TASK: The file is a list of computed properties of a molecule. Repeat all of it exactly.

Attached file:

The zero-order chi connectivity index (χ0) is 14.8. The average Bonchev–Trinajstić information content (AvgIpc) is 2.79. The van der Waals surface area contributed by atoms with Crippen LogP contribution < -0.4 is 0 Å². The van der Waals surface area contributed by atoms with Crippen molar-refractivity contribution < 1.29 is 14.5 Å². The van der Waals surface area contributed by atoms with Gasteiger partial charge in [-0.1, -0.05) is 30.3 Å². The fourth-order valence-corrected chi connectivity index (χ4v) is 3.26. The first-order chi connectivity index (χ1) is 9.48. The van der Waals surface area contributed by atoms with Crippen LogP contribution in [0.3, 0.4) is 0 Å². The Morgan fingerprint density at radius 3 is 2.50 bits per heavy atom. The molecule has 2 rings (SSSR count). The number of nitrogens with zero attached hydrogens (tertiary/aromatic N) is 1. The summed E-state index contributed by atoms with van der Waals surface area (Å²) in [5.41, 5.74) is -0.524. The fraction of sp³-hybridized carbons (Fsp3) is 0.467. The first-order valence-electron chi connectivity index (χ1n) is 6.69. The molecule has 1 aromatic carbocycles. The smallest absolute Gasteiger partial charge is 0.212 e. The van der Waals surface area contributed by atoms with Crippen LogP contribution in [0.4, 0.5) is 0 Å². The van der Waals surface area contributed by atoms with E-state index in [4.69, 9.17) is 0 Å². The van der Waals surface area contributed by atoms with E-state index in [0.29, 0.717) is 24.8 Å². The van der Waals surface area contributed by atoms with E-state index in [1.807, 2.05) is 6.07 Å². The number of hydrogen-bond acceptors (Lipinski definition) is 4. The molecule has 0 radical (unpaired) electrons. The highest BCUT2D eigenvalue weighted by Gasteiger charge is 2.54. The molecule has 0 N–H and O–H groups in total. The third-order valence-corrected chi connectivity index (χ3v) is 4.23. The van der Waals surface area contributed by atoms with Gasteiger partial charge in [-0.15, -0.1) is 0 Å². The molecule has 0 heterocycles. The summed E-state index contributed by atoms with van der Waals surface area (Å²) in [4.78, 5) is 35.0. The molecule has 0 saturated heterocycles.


The zero-order chi connectivity index (χ0) is 14.8. The average Bonchev–Trinajstić information content (AvgIpc) is 2.79. The van der Waals surface area contributed by atoms with Crippen LogP contribution < -0.4 is 0 Å². The van der Waals surface area contributed by atoms with Crippen molar-refractivity contribution < 1.29 is 14.5 Å². The van der Waals surface area contributed by atoms with Gasteiger partial charge in [-0.1, -0.05) is 30.3 Å². The fourth-order valence-corrected chi connectivity index (χ4v) is 3.26. The first-order chi connectivity index (χ1) is 9.48. The van der Waals surface area contributed by atoms with Crippen LogP contribution in [0.3, 0.4) is 0 Å². The Morgan fingerprint density at radius 3 is 2.50 bits per heavy atom. The molecule has 2 rings (SSSR count). The number of nitrogens with zero attached hydrogens (tertiary/aromatic N) is 1. The summed E-state index contributed by atoms with van der Waals surface area (Å²) in [5.41, 5.74) is -0.524. The fraction of sp³-hybridized carbons (Fsp3) is 0.467. The first-order valence-electron chi connectivity index (χ1n) is 6.69. The molecule has 1 aromatic carbocycles. The smallest absolute Gasteiger partial charge is 0.212 e. The van der Waals surface area contributed by atoms with Crippen LogP contribution in [0.4, 0.5) is 0 Å². The van der Waals surface area contributed by atoms with E-state index in [4.69, 9.17) is 0 Å². The van der Waals surface area contributed by atoms with E-state index in [0.29, 0.717) is 24.8 Å². The van der Waals surface area contributed by atoms with E-state index in [1.807, 2.05) is 6.07 Å². The number of hydrogen-bond acceptors (Lipinski definition) is 4. The molecule has 0 radical (unpaired) electrons. The highest BCUT2D eigenvalue weighted by Gasteiger charge is 2.54. The molecule has 0 N–H and O–H groups in total. The third-order valence-corrected chi connectivity index (χ3v) is 4.23. The van der Waals surface area contributed by atoms with Gasteiger partial charge in [-0.15, -0.1) is 0 Å². The molecule has 0 heterocycles. The summed E-state index contributed by atoms with van der Waals surface area (Å²) in [4.78, 5) is 35.0. The molecule has 0 saturated heterocycles.